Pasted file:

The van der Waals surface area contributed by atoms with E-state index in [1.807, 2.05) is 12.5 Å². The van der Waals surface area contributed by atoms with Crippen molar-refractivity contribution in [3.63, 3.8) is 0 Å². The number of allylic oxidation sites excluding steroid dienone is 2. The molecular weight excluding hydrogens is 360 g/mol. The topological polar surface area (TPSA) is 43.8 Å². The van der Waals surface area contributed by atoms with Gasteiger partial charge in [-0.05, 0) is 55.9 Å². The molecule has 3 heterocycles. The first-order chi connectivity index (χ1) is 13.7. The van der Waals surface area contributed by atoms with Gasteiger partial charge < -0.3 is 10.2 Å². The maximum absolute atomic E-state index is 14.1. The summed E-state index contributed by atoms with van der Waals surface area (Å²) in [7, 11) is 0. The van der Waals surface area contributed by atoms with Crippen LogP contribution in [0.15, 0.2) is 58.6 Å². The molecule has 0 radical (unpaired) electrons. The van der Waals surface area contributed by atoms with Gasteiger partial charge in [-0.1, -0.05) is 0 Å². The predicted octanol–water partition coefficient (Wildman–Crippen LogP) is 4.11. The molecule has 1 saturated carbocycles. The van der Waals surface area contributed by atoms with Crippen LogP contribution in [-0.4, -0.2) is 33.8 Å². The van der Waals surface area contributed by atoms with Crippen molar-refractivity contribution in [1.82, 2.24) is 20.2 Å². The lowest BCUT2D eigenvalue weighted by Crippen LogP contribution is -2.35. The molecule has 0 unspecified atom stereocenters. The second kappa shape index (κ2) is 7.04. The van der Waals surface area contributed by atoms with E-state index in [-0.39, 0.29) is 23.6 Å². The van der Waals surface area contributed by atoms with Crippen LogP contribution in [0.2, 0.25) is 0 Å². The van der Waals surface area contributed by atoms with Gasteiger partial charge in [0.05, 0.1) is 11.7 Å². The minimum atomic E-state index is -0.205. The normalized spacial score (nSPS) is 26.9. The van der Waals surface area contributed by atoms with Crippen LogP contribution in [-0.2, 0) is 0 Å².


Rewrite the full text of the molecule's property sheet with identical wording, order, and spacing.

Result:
The van der Waals surface area contributed by atoms with E-state index in [1.807, 2.05) is 12.5 Å². The van der Waals surface area contributed by atoms with Crippen molar-refractivity contribution in [3.63, 3.8) is 0 Å². The number of allylic oxidation sites excluding steroid dienone is 2. The molecular weight excluding hydrogens is 360 g/mol. The topological polar surface area (TPSA) is 43.8 Å². The van der Waals surface area contributed by atoms with Gasteiger partial charge in [-0.05, 0) is 55.9 Å². The molecule has 3 heterocycles. The first-order chi connectivity index (χ1) is 13.7. The van der Waals surface area contributed by atoms with Gasteiger partial charge < -0.3 is 10.2 Å². The maximum absolute atomic E-state index is 14.1. The summed E-state index contributed by atoms with van der Waals surface area (Å²) in [7, 11) is 0. The van der Waals surface area contributed by atoms with Crippen LogP contribution in [0.15, 0.2) is 58.6 Å². The molecule has 0 radical (unpaired) electrons. The van der Waals surface area contributed by atoms with Gasteiger partial charge in [-0.1, -0.05) is 0 Å². The predicted octanol–water partition coefficient (Wildman–Crippen LogP) is 4.11. The molecule has 1 saturated carbocycles. The van der Waals surface area contributed by atoms with Crippen LogP contribution in [-0.4, -0.2) is 33.8 Å². The van der Waals surface area contributed by atoms with Crippen molar-refractivity contribution in [1.82, 2.24) is 20.2 Å². The lowest BCUT2D eigenvalue weighted by Crippen LogP contribution is -2.35. The molecule has 0 unspecified atom stereocenters. The second kappa shape index (κ2) is 7.04. The van der Waals surface area contributed by atoms with E-state index in [-0.39, 0.29) is 23.6 Å². The van der Waals surface area contributed by atoms with Crippen LogP contribution in [0.2, 0.25) is 0 Å². The van der Waals surface area contributed by atoms with Gasteiger partial charge in [0.05, 0.1) is 11.7 Å². The minimum atomic E-state index is -0.205. The normalized spacial score (nSPS) is 26.9. The van der Waals surface area contributed by atoms with Crippen LogP contribution in [-0.2, 0) is 0 Å².